April 10, 2020

How to Add an Animated Typing Indicator to Your iOS Chat App

Marin Benčević

Prerequisites

  • Familiarity with Swift, iOS development and UIKit
  • Xcode 11.3, Swift 5

Introduction

Adding a basic chat feature to your app is an amazing way to connect your users. It allows your users to negotiate, get information, make friends and even fall in love without ever leaving your app. However, modern chat apps don't just display messages. They also show images, have @-mentions, reaction gifs, stickers and all sorts of other features... One of which is the typing indicator.

This tutorial will teach you how to add an indicator while a user is typing, adding one more UX improvement to your iOS app and ensuring your users don't escape your app for something more feature complete.

Since CometChat already has support for typing notifications in the iOS SDK, all we have to do is build out the UI to our liking!

In the process of adding the typing indicator, you'll also learn how to make custom views in iOS, as well as how to make cool-looking animations using Core Animation.

By the end of this iOS typing indicator tutorial, this is what you'll end up with:

A fully animated typing indicator in your iOS chat app!

You can find the finished project on GitHub.

You'll have a typing indicator that:

  • Shows the username of the user that's typing.
  • Pops up and down with a neat little animation.
  • Has a fancy animation where the dots of the ellipsis scale up and down.

Pretty cool, right? Let's get started.

Hitting it off

This tutorial assumes you already have a chat app that you built. Thankfully, we have two tutorials to get you started:

Or, you can start by downloading the starting project for this tutorial. Head to the [start-here](https://www.cometchat.com/tutorials/swift-chat-tutorial-one-on-one/) branch of the GitHub repo [TODO: LINK] and clone or download the repo. Open CometChat.xcwrorkspace (not the project file) in Xcode to get started.

Setting your app ID

Before you can run the app, you'll have to set your CometChat app ID. If you already have a CometChat app, navigate to the CometChat dashboard and click Explore for your app, then click on API Keys in the sidebar. Copy the API Key and the App ID to the appropriate constants in ChatService.swift in Xcode.

{% c-block %}
private enum Constants {
#warning("Don't forget to set your API key and app ID here!")
static let cometChatAPIKey = "API_KEY"
static let cometChatAppID = "APP_ID"
}
{% c-block-end %}

If you don't already have a CometChat account, don't fret. It's free and only takes a couple of minutes to get started.

Head over to CometChat's registration page and sign up. Once you sign up, you'll get taken to a dashboard. Create a new app under Add New App. Select USA as the region and enter CometChat as the app's name. Click the + button to create the app.

After 15 or so seconds, you'll have an up-and-running chat service online! All you need to do is connect to it.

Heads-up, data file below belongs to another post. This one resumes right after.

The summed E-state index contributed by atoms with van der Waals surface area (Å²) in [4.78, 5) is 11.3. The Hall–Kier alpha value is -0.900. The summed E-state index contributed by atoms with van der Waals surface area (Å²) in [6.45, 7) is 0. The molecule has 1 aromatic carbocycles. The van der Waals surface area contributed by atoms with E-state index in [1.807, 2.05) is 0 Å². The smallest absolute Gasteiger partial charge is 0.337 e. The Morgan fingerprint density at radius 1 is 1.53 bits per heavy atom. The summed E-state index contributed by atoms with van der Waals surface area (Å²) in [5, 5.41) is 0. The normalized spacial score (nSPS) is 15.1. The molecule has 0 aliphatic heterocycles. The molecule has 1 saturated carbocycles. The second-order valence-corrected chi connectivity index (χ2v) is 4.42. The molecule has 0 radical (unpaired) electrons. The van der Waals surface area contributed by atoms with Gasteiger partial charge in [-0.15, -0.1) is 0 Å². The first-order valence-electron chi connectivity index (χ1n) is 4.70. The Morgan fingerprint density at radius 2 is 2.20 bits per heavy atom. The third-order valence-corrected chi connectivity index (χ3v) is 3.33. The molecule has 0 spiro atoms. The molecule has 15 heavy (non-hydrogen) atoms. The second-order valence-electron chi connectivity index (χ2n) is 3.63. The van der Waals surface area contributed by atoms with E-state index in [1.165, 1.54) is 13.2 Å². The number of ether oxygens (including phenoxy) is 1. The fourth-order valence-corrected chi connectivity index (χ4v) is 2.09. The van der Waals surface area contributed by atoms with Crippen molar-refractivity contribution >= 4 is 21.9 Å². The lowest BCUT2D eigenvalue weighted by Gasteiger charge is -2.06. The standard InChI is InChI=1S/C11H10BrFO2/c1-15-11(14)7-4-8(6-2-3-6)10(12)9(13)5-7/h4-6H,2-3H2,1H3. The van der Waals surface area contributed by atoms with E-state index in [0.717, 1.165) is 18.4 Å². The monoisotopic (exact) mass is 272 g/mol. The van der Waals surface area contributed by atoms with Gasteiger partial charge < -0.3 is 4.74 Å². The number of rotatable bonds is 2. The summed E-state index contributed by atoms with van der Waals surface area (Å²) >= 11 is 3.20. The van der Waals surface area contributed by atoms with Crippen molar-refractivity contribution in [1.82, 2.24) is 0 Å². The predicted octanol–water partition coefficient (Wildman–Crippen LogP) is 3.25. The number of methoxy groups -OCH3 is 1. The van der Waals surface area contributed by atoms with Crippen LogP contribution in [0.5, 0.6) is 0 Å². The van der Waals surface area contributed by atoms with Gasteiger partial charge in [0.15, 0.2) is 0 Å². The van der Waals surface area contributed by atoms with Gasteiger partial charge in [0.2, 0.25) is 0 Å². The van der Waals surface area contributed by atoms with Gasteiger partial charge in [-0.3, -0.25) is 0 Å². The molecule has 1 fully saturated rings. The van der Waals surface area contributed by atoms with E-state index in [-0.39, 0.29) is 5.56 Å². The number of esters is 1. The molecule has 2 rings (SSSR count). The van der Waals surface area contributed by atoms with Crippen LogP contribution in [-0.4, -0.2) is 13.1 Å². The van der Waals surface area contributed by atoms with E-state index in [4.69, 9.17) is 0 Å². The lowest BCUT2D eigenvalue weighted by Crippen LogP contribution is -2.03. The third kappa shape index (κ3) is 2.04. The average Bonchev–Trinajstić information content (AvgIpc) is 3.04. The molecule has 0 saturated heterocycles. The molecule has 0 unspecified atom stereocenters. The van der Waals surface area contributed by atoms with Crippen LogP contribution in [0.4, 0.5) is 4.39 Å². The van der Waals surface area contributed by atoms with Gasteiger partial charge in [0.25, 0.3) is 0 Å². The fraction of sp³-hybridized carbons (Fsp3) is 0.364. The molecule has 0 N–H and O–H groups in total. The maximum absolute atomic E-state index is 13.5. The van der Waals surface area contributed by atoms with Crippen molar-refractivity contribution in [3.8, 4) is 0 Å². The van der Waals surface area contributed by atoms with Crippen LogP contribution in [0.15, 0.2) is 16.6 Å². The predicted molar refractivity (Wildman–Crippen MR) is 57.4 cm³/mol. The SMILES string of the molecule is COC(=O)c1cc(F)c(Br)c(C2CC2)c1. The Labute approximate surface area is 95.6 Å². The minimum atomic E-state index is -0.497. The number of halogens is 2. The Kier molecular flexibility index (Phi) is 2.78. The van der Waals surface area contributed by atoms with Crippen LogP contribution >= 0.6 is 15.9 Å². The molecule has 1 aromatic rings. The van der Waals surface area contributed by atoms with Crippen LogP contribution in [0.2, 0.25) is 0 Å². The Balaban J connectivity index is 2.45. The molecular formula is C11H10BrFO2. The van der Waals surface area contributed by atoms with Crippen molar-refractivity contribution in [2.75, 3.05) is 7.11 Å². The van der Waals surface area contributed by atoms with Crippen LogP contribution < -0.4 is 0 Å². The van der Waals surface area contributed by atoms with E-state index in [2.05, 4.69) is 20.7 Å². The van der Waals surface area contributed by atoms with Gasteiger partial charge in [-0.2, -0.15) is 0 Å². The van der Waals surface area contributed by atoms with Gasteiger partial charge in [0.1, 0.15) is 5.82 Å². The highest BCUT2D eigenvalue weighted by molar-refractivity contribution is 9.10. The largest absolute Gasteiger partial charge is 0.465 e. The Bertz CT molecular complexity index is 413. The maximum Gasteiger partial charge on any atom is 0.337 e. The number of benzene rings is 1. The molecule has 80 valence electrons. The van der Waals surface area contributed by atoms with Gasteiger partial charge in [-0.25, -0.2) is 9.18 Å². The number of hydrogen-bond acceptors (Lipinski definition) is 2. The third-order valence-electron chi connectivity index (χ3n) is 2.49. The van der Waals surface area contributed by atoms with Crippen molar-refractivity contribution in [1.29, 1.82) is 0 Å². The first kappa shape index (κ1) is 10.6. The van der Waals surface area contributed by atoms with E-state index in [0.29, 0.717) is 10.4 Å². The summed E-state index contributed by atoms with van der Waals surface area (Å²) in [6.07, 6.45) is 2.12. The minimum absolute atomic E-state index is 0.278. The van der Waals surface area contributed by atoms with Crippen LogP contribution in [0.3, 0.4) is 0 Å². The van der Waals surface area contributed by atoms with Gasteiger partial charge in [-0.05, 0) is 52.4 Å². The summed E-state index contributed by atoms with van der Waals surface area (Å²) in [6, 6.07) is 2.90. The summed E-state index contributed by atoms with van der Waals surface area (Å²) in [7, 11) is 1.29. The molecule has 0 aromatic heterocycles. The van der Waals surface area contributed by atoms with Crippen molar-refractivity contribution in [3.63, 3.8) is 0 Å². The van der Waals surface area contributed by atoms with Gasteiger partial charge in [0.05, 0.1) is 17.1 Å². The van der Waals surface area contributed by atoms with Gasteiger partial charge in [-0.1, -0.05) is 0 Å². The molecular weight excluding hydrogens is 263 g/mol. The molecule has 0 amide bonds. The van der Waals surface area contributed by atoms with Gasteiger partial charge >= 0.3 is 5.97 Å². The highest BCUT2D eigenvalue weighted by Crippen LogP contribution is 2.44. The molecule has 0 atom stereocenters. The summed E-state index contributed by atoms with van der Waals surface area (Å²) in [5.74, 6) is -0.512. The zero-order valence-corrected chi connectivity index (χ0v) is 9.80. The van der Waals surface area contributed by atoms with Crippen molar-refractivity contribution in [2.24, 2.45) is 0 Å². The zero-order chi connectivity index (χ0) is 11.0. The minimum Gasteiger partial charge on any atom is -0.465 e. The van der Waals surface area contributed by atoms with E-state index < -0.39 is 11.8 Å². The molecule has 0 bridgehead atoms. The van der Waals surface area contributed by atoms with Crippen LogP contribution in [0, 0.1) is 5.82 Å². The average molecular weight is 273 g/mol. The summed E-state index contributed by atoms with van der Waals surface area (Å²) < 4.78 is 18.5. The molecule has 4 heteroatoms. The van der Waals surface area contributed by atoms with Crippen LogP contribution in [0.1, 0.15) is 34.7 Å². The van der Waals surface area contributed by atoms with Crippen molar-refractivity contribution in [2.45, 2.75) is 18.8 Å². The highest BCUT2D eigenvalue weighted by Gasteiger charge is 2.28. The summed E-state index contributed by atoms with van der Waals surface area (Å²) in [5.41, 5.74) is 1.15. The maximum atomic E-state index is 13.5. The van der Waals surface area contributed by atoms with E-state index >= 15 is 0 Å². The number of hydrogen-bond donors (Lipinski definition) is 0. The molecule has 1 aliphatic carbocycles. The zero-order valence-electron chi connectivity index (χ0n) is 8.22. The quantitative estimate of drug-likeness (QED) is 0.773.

Open your new app's dashboard by clicking Explore. Head over to API Keys in the sidebar. Take a look at the keys with full access scope.

Copy the API Key and the App ID to the appropriate constants in ChatService.swift in Xcode.

{% c-block %}
private enum Constants {
#warning("Don't forget to set your API key and app ID here!")
static let cometChatAPIKey = "API_KEY"
static let cometChatAppID = "APP_ID"
}
{% c-block-end %}

Now that you're all set, let's get started working on the typing indicator.

Making a custom typing indicator view

You'll start working on the typing indicator by creating a new Swift file called, appropriately, TypingIndicatorView.swift. Add the following contents to the file:

{% c-block %}
import UIKit
class TypingIndicatorView: UIView {
private enum Constants {
static let width: CGFloat = 5
static let scaleDuration: Double = 0.6
static let scaleAmount: Double = 1.6
static let delayBetweenRepeats: Double = 0.9
}
}
{% c-block-end %}

You create a new custom view that will hold your typing indicator. You won't use Interface Builder for this. Instead, you'll do everything in code to make it as flexible as possible.

This means you'll have to store a couple of constants, so you create an enum that holds these constants. You'll use them throughout the tutorial.

Next, add the following properties and inits to the class:

{% c-block %}
private let receiverName: String
private var stack: UIStackView!
init(receiverName: String) {
self.receiverName = receiverName
super.init(frame: .zero)
createView()
}
required init?(coder: NSCoder) {
fatalError()
}
{% c-block-end %}

The receiverName is the name of the person that's typing. The stack is your main stack view where you'll add all of your subviews to build out the typing indicator. To set the receiver name, you'll add a new init that receives the name as a parameter. This init will also call createView – a function you'll create shortly. Since this is a subclass of UIView, there's a required init that has to exist, but it doesn't necessarily need to do anything. So, you'll just fatalError out of it ever gets called. (Don't worry, it won't!)

Next, implement the method you called in the initializer:

{% c-block %}
private func createView() {
translatesAutoresizingMaskIntoConstraints = false
stack = UIStackView()